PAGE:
The positive, older “master narratives of Australian history” that prevailed up until the mid-twentieth century were relentlessly denounced and ridiculed. These include the overcoming of the convict past; the enormous efforts of the pioneers, the explorers and the miners; the sacrifices of the Anzacs, who are dismissed as “cannon fodder”; the battlers of the Depression; and those who struggle perennially with droughts, floods and bushfires. Such historical accounts are all dismissed as “stories of victimisation”, which amount to little more than “big-noting” and whingeing. “Battling”, the book concludes, “is an Australian imagined tradition”, which pales into insignificance when compared to the alleged suffering of the victim groups currently favoured by academics.
As this brief summary indicates, if Australia is to realise its colossal potential as a food bowl of the Asia-Pacific and play the global role demanded of us, then there has to be significant and sustained political and corporate willpower. This will be necessary to overthrow the cultural hegemony exercised over our national life by the anti-development extremism of the Green-Left alliance, and the debilitating complex of negativity that surrounds it, exemplified by the black-armband view of history. This will be no small task, as the current ideological situation has been several decades in the making, as we have seen.
Put succinctly, the primary industry sector (both agriculture and mining) in Australia is facing a crisis because neither it nor various governments over the past fifty years have been prepared to combat the corrosive impact of the black-armband view of history. They opted out of the ideological struggle and now they are paying the price.
Nevertheless, the challenge must be undertaken. Moreover, there is significant latent popular support for the nation-building, frontier society ethos that historically underpinned the development of Australia. Indeed, Australia has been a frontier society for most of its history, undertaking massive economic and social development on a continental scale. For generations the opportunities provided by this nation-building project attracted millions of settlers and immigrants determined to make their lives in Australia and to hand something on to their children and future generations. It is this ambitious, forward-thinking and optimistic nation-building spirit that explains the ease with which our society remains remarkably cohesive despite the fact that a huge proportion of its population is overseas-born.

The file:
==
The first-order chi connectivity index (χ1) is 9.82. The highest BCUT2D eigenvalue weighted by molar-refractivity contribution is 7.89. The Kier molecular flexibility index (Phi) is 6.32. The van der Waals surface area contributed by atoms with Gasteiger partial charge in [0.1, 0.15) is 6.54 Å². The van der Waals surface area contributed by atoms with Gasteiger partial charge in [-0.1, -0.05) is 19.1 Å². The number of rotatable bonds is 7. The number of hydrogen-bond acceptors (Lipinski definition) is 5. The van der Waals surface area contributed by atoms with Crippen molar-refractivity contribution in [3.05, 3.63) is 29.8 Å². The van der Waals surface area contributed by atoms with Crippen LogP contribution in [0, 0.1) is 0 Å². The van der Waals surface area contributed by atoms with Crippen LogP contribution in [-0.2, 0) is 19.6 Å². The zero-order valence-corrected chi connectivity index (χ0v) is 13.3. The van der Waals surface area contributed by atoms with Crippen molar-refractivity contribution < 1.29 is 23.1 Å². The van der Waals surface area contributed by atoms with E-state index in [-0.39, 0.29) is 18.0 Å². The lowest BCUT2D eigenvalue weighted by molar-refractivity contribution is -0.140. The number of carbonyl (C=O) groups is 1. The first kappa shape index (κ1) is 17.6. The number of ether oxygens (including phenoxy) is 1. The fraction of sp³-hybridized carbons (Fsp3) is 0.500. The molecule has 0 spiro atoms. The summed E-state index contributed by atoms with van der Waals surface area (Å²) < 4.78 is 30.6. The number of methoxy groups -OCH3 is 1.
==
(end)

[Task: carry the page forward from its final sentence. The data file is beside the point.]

Vast numbers of Australians want to make something of their country and to contribute significantly to the world. Hopefully, the NFF and the federal and New South Wales governments are now recognising that a once-in-a-generation opportunity now exists to re-kindle the foundational spirit of Australia as a frontier society. However, fine talk will not suffice, and these key actors must be prepared to engage vigorously in an ideological struggle if the enormous damage inflicted on Australia by fifty years of Green-Left propaganda is to be successfully combated and the enormous potential of our country is once again to be realised.
Mervyn F. Bendle is the author of Anzac and its Enemies: The History War on Australia’s National Identity (Quadrant Books, 2015).